What Is Mesenteric Venous Thrombosis?
Mesenteric venous thrombosis occurs when a blood clot forms in
one or more of the major veins that drain blood from your intestines. This
condition is rare, but it can lead to life-threatening complications without prompt
There are three veins that carry blood from the intestines:
- the superior mesenteric vein
- the inferior mesenteric vein
- the splenic vein
These veins deliver nutrient-rich blood to the liver through the
hepatic portal vein. A clot in any of these veins blocks blood flow to the
intestines, which can lead to damage and tissue death.
Symptoms of Mesenteric Venous Thrombosis
The symptoms of mesenteric venous thrombosis typically include
abdominal pain (especially after eating), bloating, and diarrhea. Additional
Make an appointment with your doctor if you repeatedly experience
abdominal pain or any of these symptoms. Delaying treatment can lead to serious
Causes of Mesenteric Venous Thrombosis
Certain digestive diseases that cause swelling of the tissues
surrounding the intestines can increase your risk of developing mesenteric
venous thrombosis. These conditions include:
to your abdomen
disorders that make your blood more prone to clotting, such as Factor V Leiden
thrombophilia, which is an inherited clotting disorder
infections, such as appendicitis
bowel diseases, such as diverticulitis, ulcerative colitis, and Crohn’s disease
of the pancreas, which is called pancreatitis
disease and cirrhosis, which is scarring of the liver
of the digestive system
It can also be caused by trauma to the abdomen or cancers of the
digestive system. You’re also at an increased risk for developing blood clots
if you use hormone therapies or take birth control pills. Smoking also
increases your risk of blood clots.
Diagnosing Mesenteric Venous Thrombosis
Diagnosis is usually based on your symptoms and imaging tests. Typically,
a CT scan is used. This test uses X-rays to create cross-sectional images of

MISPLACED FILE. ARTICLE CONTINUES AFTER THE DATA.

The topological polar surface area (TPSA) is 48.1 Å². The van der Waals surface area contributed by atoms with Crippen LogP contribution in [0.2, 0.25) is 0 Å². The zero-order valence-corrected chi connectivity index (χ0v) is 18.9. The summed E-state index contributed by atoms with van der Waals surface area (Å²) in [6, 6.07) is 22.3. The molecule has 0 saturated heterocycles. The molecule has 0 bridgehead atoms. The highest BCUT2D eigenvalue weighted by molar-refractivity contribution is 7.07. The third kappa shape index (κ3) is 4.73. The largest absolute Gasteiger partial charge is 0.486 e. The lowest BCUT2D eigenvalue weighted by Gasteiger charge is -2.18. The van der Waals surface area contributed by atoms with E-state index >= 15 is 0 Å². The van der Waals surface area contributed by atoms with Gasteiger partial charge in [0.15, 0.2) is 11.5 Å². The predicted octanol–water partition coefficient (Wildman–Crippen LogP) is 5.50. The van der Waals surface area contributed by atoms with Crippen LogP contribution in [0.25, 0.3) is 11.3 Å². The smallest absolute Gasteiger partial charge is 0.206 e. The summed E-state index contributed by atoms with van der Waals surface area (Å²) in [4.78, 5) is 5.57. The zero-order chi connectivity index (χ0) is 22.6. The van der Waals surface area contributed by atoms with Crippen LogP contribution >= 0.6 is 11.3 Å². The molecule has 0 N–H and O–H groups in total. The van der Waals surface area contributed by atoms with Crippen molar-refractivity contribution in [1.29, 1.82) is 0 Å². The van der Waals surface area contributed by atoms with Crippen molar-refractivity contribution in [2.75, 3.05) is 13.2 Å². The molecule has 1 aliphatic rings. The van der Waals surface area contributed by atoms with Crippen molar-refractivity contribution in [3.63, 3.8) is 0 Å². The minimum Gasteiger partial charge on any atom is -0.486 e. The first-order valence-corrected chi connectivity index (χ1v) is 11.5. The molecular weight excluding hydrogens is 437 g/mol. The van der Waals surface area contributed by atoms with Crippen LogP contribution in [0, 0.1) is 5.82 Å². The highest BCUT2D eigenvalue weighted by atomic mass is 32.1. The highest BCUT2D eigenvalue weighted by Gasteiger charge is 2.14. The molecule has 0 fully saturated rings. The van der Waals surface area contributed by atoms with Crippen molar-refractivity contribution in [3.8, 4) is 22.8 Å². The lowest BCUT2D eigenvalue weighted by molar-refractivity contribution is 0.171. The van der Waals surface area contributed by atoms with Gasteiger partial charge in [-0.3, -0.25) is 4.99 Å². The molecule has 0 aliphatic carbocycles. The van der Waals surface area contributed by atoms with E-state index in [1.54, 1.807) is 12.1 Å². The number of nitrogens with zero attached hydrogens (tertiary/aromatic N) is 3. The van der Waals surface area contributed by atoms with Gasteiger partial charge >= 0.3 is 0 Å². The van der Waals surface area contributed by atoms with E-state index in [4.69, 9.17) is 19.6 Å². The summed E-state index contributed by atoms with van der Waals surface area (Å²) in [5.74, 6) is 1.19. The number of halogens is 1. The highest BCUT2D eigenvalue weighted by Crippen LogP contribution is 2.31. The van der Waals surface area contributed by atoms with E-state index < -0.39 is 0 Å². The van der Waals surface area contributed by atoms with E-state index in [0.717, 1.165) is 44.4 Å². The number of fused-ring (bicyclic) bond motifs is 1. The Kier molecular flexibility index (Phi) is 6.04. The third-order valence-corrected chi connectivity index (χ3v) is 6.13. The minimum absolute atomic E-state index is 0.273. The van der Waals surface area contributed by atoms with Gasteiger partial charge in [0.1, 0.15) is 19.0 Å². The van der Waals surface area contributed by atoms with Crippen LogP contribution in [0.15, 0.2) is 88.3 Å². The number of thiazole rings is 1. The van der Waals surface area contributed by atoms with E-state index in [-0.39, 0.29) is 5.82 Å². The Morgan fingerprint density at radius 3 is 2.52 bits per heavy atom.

the abdomen. Other imaging tests may include an ultrasound or MRI scan of the
abdomen. This test utilizes high-powered magnets and radio waves to create
images of the abdomen.
An arteriogram, which is an X-ray of the arteries, may be done to
see how blood is moving through your arteries. It may also help determine the
location of a blood clot. For this test, a doctor will inject a special dye
into your arteries and then take X-rays of your abdomen. The dye will appear in
the images, allowing your doctor to identify any areas with damage or
Treating Mesenteric Venous Thrombosis
Blood thinners are the main treatment for this condition. If you
have a blood clotting disorder, you may need to take blood thinners
In some cases, such as when a blood clot is discovered in the
portal or mesenteric veins, blood thinners can be delivered directly to the
clot through a procedure called thrombolysis. This process involves using a flexible
tube called a catheter that’s inserted into your vein. Your doctor will use
X-ray images to position the catheter within the clot and then inject a
blood-thinning medication to dissolve it.
In rare cases, the clot is removed in a surgical procedure called
thrombectomy. This is similar to a thrombolysis, but the catheter isn’t used to
inject blood thinner. Instead, it’s used to pull the clot from the vein.
Complications of Mesenteric Venous Thrombosis
Mesenteric venous thrombosis can decrease the supply of blood to the
tissues and cells of your digestive system. This is called ischemia. It causes
intestinal damage or the death of intestinal tissue, which is called
infarction. It can be life-threatening, and it requires emergency
medical attention. If death of part of the intestine occurs, the dead portion
of the intestine must be surgically removed.
Peritonitis is a severe infection of the peritoneum that can
result from a mesenteric venous thrombosis. The peritoneum is the thin membrane
that lines the abdominal wall and covers the organs inside the abdomen. If this
occurs, you’ll need surgery to remove the affected areas of your intestine.
Surgery may require resection of the affected bowel. If that’s the case, your
body’s waste products will be collected in an ileostomy or a colostomy
afterward. An ileostomy is a bag placed on the skin over an opening from the small
intestine. A colostomy is a bag placed on the skin over an opening from the
Outlook for People with Mesenteric Venous Thrombosis
Your outlook will depend on many factors, including any
underlying health conditions and how quickly you start treatment.
Always contact your doctor if you have severe stomach pain along
with fever, diarrhea, and vomiting.